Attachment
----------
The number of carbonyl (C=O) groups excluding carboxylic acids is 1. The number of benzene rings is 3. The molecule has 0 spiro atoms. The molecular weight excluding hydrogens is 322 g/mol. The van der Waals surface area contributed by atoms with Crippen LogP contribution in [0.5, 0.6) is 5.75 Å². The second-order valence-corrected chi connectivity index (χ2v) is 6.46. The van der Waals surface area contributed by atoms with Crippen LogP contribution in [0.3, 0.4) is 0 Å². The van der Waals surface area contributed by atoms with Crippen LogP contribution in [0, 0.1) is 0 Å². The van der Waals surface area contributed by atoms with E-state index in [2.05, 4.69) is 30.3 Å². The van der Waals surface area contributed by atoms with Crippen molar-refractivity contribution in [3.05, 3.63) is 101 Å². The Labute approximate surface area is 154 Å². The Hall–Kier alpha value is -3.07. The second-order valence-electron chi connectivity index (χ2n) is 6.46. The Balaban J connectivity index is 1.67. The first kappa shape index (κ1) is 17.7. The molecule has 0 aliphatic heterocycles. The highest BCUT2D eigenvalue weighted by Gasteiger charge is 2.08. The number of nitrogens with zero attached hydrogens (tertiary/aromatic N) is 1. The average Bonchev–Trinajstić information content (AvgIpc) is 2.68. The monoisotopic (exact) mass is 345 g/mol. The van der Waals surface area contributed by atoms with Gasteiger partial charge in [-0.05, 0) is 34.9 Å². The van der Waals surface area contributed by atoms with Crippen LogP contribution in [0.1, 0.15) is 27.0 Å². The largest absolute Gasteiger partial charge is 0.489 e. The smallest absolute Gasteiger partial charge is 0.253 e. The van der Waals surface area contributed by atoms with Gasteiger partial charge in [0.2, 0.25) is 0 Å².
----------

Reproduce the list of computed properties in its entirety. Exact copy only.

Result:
The number of carbonyl (C=O) groups excluding carboxylic acids is 1. The number of benzene rings is 3. The molecule has 0 spiro atoms. The molecular weight excluding hydrogens is 322 g/mol. The van der Waals surface area contributed by atoms with Crippen LogP contribution in [0.5, 0.6) is 5.75 Å². The second-order valence-corrected chi connectivity index (χ2v) is 6.46. The van der Waals surface area contributed by atoms with Crippen LogP contribution in [0.3, 0.4) is 0 Å². The van der Waals surface area contributed by atoms with Crippen LogP contribution in [0, 0.1) is 0 Å². The van der Waals surface area contributed by atoms with E-state index in [2.05, 4.69) is 30.3 Å². The van der Waals surface area contributed by atoms with Crippen molar-refractivity contribution in [3.05, 3.63) is 101 Å². The Labute approximate surface area is 154 Å². The Hall–Kier alpha value is -3.07. The second-order valence-electron chi connectivity index (χ2n) is 6.46. The Balaban J connectivity index is 1.67. The first kappa shape index (κ1) is 17.7. The molecule has 0 aliphatic heterocycles. The highest BCUT2D eigenvalue weighted by Gasteiger charge is 2.08. The number of nitrogens with zero attached hydrogens (tertiary/aromatic N) is 1. The average Bonchev–Trinajstić information content (AvgIpc) is 2.68. The monoisotopic (exact) mass is 345 g/mol. The van der Waals surface area contributed by atoms with Gasteiger partial charge in [-0.05, 0) is 34.9 Å². The van der Waals surface area contributed by atoms with Crippen LogP contribution in [0.1, 0.15) is 27.0 Å². The largest absolute Gasteiger partial charge is 0.489 e. The smallest absolute Gasteiger partial charge is 0.253 e. The van der Waals surface area contributed by atoms with Gasteiger partial charge in [0.2, 0.25) is 0 Å².